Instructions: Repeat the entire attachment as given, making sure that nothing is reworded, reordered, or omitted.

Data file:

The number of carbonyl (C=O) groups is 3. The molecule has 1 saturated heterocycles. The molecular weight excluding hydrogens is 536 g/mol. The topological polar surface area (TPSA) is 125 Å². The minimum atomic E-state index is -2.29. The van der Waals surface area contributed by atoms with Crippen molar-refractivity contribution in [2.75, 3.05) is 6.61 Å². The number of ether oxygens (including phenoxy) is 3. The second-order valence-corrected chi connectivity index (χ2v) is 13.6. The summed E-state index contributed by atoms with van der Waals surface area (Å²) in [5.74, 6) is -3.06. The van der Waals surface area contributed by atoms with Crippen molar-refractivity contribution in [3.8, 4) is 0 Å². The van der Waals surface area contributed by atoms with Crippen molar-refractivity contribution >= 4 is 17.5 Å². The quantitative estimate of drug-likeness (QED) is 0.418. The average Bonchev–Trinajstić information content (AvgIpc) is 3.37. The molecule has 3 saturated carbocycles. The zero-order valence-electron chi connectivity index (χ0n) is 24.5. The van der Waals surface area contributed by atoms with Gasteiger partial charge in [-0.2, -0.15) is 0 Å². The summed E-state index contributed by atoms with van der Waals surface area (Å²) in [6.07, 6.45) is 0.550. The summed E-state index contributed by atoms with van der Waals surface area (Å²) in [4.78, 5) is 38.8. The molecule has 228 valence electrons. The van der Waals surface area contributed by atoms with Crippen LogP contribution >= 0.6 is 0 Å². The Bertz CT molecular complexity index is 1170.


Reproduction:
The number of carbonyl (C=O) groups is 3. The molecule has 1 saturated heterocycles. The molecular weight excluding hydrogens is 536 g/mol. The topological polar surface area (TPSA) is 125 Å². The minimum atomic E-state index is -2.29. The van der Waals surface area contributed by atoms with Crippen molar-refractivity contribution in [2.75, 3.05) is 6.61 Å². The number of ether oxygens (including phenoxy) is 3. The second-order valence-corrected chi connectivity index (χ2v) is 13.6. The summed E-state index contributed by atoms with van der Waals surface area (Å²) in [5.74, 6) is -3.06. The van der Waals surface area contributed by atoms with Crippen molar-refractivity contribution in [3.8, 4) is 0 Å². The van der Waals surface area contributed by atoms with Crippen molar-refractivity contribution >= 4 is 17.5 Å². The quantitative estimate of drug-likeness (QED) is 0.418. The average Bonchev–Trinajstić information content (AvgIpc) is 3.37. The molecule has 3 saturated carbocycles. The zero-order valence-electron chi connectivity index (χ0n) is 24.5. The van der Waals surface area contributed by atoms with Gasteiger partial charge in [-0.2, -0.15) is 0 Å². The summed E-state index contributed by atoms with van der Waals surface area (Å²) in [6.07, 6.45) is 0.550. The summed E-state index contributed by atoms with van der Waals surface area (Å²) in [4.78, 5) is 38.8. The molecule has 228 valence electrons. The van der Waals surface area contributed by atoms with Crippen LogP contribution >= 0.6 is 0 Å². The Bertz CT molecular complexity index is 1170.